The university’s Honors Program recently announced several changes, including new service requirements, an honors student board, and priority registration for some of its students.
The Honors Program was started in 1983 to provide students with an enriched learning experience. To complete the Honors Program, students must take a minimum of 21 honors credits, achieve a 3.5 QPA by the semester before graduation, and complete a 3 credit honors thesis.
Dr. Erin Sadlack, director of honors and fellowships and associate professor of English, worked on a new initiative that will give certain honors students the chance to become campus leaders and to receive priority registration, even before seniors, for their courses.
Since becoming the program director in 2011, Sadlack has researched ways to improve the program and help students feel a part of an “honors community.”
“I wanted to find a way…for honors students to become campus leaders in research methods and in modeling a scholarship that embraces intellectual risk-taking and curiosity,” she explained.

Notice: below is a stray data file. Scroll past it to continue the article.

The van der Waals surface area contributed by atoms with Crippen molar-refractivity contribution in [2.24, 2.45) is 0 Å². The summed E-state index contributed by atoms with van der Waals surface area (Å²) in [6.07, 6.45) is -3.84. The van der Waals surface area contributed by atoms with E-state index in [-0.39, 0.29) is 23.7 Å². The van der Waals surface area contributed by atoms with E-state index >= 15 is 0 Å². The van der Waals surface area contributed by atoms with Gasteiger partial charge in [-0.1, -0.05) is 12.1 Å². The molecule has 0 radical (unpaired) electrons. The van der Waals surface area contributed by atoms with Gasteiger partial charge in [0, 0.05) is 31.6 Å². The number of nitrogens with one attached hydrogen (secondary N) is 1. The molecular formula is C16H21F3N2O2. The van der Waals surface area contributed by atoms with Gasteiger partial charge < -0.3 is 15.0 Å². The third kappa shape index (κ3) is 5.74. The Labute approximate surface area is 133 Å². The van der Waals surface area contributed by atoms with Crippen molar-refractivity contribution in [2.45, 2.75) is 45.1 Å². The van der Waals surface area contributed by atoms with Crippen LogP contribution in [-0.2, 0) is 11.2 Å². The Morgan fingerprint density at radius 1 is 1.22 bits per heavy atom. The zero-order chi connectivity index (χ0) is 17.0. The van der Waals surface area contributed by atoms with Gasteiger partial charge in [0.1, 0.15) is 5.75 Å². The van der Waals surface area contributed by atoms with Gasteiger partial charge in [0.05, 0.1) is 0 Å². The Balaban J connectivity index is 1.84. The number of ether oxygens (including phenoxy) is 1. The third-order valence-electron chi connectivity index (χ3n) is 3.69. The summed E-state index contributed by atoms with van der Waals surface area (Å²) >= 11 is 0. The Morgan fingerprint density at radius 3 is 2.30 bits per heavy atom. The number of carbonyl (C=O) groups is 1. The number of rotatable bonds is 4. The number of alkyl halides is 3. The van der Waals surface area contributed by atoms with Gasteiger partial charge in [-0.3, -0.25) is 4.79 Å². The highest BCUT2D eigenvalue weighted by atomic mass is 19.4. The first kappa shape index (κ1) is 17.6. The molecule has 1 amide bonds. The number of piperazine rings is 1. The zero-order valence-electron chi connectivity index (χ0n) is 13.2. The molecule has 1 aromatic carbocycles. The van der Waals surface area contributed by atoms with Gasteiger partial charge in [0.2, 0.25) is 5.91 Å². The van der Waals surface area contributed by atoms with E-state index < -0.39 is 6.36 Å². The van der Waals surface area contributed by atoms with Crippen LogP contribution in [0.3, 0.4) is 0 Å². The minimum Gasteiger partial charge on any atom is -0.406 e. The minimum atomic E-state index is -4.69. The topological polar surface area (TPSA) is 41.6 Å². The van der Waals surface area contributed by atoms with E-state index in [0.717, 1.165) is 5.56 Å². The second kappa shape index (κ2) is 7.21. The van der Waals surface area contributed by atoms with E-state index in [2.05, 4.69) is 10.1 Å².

This desire caused priority registration, regardless of year, to become an incentive for students to receive if they complete certain tasks that will benefit the campus community.
In order to receive priority registration, students must first apply to become official honors students, meaning that they intend to finish the program by completing the full Citation in Honors, Sadlack explained. This means that they will research and write the 3 credit honors thesis.
Then they must earn 50 Honors Opportunity Points (HOPs) by bettering the campus and helping the community through various means.
“They will be encouraged to find ways to assist their peers, such as by leading academic workshops in the dorms or for student groups–perhaps workshops on MLA or APA style, research techniques or study skills, skills in which they excel,” said Sadlack. Thereafter, the students must earn 30 HOPs per year to maintain their priority registration status.
Grace Morrissey, sophomore philosophy major and honors student, thinks the new requirements are beneficial to both students who are in the Honors Program and those who are not.
“I feel that honors students should be encouraged to expand their minds and especially the minds of others, both in and out of the classroom,” said Morrissey.
Morrissey, also one of the Honors Program interns, said she finds it rewarding to be able to help her campus and get a head start on the classes she needs to take. “I find [the privilege of priority registration] one I am willing to strive for … because as a student who takes academics very seriously, this will significantly lower the stress I tend to have about registration.”